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Hundreds living in a shuttered San Bernardino dorm scramble for new housing

The San Bernardino Sun logo The San Bernardino Sun 9/30/2022 Brian Whitehead, San Bernardino County Sun, Calif.

Sep. 29—Hundreds of tenants who have lived inside the former American Sports University dormitory in downtown San Bernardino are scrambling for new living quarters after learning the Fourth Street building is not permitted for housing and will be shut down.

While closing the dorm is the ultimate plan, city spokesman Jeff Kraus said Wednesday, Sept. 28, that getting those living inside into transitional and permanent housing is the current priority for officials.

It is unclear when American Sports University closed and when people started living there. Officials don't know exactly how many people live in the dorms, but estimate there are a couple hundred occupants.

"Residents are scared," Kraus said by phone Wednesday. "They don't want to be homeless on a moment's notice. That's why the city is doing everything and the county is doing everything they can to let them know they are unfortunate victims in this, that they've been taken advantage of by an unscrupulous property owner and landlord.

"We don't want them to be collateral damage by putting them on the street."

Founded by Dr. Harry Hwang, American Sports University opened in 2006 with an enrollment of 10 and described itself at the time as the country's sole four-year institution for "future leaders of the sports industry."

Enrollment ballooned to nearly 150 in two years.

Ringed by D Street to the west, Court Street to the south, Arrowhead Avenue to the east and Fourth Street to the north, the downtown campus included a food court and a gymnasium. The school's dormitory is located on the other side of Fourth Street, and was reported in 2008 of having 150 rooms.

Wednesday, Kraus said the Irwindale building owner and local property manager have been renting those dorms to people with disabilities, seniors and low-income earners.

The building owner and manager did not answer phone calls late Wednesday.

Adison Barton said he has paid $700 a month the past two years for a first-floor room he shares with his girlfriend and their three young children.

In a phone interview Wednesday evening, the 24-year-old said he learned six weeks ago people were not supposed to be living there. Previously someone who moved from motel to motel, Barton said he would not have taken residence inside the American Sports University dorm had he known as much.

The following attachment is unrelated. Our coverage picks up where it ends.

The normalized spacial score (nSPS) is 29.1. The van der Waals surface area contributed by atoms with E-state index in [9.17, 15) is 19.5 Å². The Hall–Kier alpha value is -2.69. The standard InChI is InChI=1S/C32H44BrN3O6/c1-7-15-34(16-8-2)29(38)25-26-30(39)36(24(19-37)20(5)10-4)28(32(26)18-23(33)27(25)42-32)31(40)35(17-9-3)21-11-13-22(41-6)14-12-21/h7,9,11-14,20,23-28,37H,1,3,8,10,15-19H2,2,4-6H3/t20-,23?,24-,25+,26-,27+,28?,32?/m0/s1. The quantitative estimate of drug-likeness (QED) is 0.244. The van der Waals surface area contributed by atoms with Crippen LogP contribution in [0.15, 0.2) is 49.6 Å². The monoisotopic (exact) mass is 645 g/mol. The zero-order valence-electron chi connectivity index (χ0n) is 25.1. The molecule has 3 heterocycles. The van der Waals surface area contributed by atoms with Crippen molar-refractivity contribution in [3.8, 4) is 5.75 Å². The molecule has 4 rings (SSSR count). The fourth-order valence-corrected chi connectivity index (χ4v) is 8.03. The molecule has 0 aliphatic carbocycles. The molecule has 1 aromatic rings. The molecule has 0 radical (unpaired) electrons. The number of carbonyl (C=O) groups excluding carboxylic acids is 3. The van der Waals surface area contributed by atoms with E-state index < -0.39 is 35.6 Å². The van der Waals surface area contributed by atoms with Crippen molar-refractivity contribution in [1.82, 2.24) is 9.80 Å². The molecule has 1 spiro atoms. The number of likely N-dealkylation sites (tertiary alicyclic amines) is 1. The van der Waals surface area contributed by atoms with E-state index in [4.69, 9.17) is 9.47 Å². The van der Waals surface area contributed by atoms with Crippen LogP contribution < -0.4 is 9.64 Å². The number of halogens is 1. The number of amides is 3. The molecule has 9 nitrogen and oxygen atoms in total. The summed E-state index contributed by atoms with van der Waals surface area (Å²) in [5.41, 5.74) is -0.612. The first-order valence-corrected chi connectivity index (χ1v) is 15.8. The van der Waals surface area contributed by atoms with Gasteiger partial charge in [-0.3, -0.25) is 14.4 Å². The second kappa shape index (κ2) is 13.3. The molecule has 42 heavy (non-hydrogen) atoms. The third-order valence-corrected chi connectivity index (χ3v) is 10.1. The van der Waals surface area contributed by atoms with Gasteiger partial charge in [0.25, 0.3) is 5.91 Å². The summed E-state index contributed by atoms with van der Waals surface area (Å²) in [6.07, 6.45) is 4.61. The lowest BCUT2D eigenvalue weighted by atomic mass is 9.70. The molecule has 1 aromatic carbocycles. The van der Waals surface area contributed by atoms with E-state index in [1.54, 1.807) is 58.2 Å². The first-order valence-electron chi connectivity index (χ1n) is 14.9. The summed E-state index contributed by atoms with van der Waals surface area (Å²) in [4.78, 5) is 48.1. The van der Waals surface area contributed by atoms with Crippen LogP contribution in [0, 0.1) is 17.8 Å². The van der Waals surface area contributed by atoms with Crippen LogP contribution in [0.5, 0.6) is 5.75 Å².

While his unit has a bathroom, Barton must provide his own kitchen appliances: an electric stove, a microwave. There is visible black mold and water damage everywhere, he said.

"Nothing's been taken care of," Barton continued.

Conditions inside the dormitory are "deplorable," Kraus said, and hazardous on myriad fronts.

"It's not good in there," Kraus added.

Code enforcement officers cited the property in late June, Kraus said, and despite daily $1,000 fines, nothing was done to remedy the situation or transition tenants out.

About $95,000 in fines have been levied since, Kraus added.

With no response from the owner or property manager, the city last week contracted with a security company to monitor the building for any fires — a cost the city intends to recoup at a later date. Additionally, city officials mobilized homeless outreach and housing resources to encourage residents to transition out of the building.

"Our No. 1 concern is for the residents there and making sure alternative solutions are found for them," Kraus said. "If somebody says, 'I'm happy here,' or continues to turn down services, we're letting them know there's going to be a point in time where the building will be shut down."

The past few days, several groups have distributed food boxes, gift cards, diapers, hygiene items, motel vouchers and other necessities to those willing to accept.

They also have informed the residents the place is not safe.

County resources have been brought in to help.

"We're coming up with every plan," Kraus said.

The city will pursue civil and criminal remedies against the owner and property manager in time, Kraus added.

Until then, Kraus continued, "the city is not going to come and red tag the building with 10 minutes' notice. We're not going to kick everybody out, red tag the place and shut it down, even though it's not safe.

"But the clock is ticking on that building," Kraus said, "and we're highly encouraging everybody to take advantage of the services we're offering to find alternative housing."


(c)2022 the San Bernardino County Sun (San Bernardino, Calif.) Distributed by Tribune Content Agency, LLC.


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